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  • RELIGION

    Religious thought in sacred secular Australia

    • Frank Brennan
    • 22 March 2016
    6 Comments

    I offer no public judgment of Pell, and unlike many other commentators I'll await the findings of the royal commission. I have however been outspoken about his right to a fair hearing and natural justice, not because I am a priest but because I am a human rights lawyer who cares about the universal application of the rule of law. It is when a representative of institutional religion like Pell taps into the generic religious sensibility or moral consciousness that the real work of Australian religious thought is done.

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  • AUSTRALIA

    Cardinal Pell, Safe Schools and the personhood of children

    • Moira Rayner
    • 04 March 2016
    40 Comments

    A feeding frenzy is afoot over the review of Safe Schools program. At the same time poor old George Pell is under attack for failing to observe that his Ballarat colleagues were prolifically enabling Ridsdale and other pedophiles to sexually abuse little boys. The prurient desire to control the sexual interests of others on the one hand, and on the other the gross failures by institutions to protect vulnerable children in their care, are sadly linked to an unwillingness to face the truth about human sexuality.

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  • AUSTRALIA

    When it's right to break the law

    • Andrew Hamilton
    • 18 February 2016
    18 Comments

    It is common for people to break the law. People fail to move on when instructed by police, evade tax, drive too fast, keep silent about abuse, trespass on military facilities, and drive when drunk. Many people assert that it is never right to break a law duly enacted by the government. From this principle it follows that anyone offering sanctuary to people who seek protection in Australia is acting wrongly. This blanket condemnation of law breaking runs against our inherited moral tradition.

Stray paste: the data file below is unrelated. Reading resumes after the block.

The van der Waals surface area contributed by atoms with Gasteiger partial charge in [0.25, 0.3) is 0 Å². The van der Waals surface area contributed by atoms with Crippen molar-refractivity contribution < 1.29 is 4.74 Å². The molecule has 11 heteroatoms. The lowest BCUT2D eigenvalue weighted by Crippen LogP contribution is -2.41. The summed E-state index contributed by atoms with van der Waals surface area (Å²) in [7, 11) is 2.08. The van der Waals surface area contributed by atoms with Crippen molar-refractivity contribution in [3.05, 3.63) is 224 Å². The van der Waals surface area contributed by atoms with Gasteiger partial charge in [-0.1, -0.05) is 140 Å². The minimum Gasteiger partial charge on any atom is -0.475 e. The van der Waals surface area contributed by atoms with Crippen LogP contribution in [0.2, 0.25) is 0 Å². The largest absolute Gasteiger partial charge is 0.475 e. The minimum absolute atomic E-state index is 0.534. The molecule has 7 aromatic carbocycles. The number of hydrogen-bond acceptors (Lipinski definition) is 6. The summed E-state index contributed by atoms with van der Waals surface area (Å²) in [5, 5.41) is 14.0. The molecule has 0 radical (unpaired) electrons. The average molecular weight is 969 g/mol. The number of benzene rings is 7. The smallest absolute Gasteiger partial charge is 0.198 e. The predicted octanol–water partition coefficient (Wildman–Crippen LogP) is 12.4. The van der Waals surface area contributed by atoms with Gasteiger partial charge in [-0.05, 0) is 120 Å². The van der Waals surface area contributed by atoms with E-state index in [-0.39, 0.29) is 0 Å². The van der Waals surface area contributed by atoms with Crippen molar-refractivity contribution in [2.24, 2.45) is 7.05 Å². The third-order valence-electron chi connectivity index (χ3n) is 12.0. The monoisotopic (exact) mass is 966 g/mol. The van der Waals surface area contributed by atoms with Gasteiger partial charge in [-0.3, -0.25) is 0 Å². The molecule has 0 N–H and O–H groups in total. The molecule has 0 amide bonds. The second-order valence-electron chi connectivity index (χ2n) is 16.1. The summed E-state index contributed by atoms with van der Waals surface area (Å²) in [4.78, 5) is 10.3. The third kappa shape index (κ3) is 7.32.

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  • INTERNATIONAL

    Offers of sanctuary brighten Australia's refugee dark age

    • Justin Glyn
    • 08 February 2016
    16 Comments

    Churches across Australia have made headlines by offering sanctuary to those who stand to be returned to Nauru following the High Court ruling, including 37 babies and a raped five-year-old whose attacker still resides there. In doing so, they have been rediscovering an old concept and reminding the government what refugee law was for in the first place. As in the Dark Ages, where the organs of the state are unable or unwilling to protect the vulnerable, it is the churches who are speaking out.

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  • ARTS AND CULTURE

    The time to look away from abuse crisis has gone

    • Richard Leonard
    • 28 January 2016
    18 Comments

    This is one of the angriest films you will ever see. In the Bible we hear about righteous anger, where God or humanity realises something is so wrong and sinful that 'holy anger' is the first and right response. At its best in the scriptures this anger leads to justice, making things right. Spotlight is an occasion for holy, righteous anger and every adult Catholic should see it.

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  • AUSTRALIA

    2015 in review: Maintaining youthful rage

    • Ellena Savage
    • 15 January 2016
    1 Comment

    A friend recently died at 25. She was heavily involved in our political and literary communities, and I saw in her the very best of rage and rawness in politics. But I also saw how possessing such a sense of obligation to raw, honest, and emotionally-engaged political exploration, is exhausting. Of course it is. Popular wisdom has it that as you age, you get more 'realistic' about political matters. But that's not it.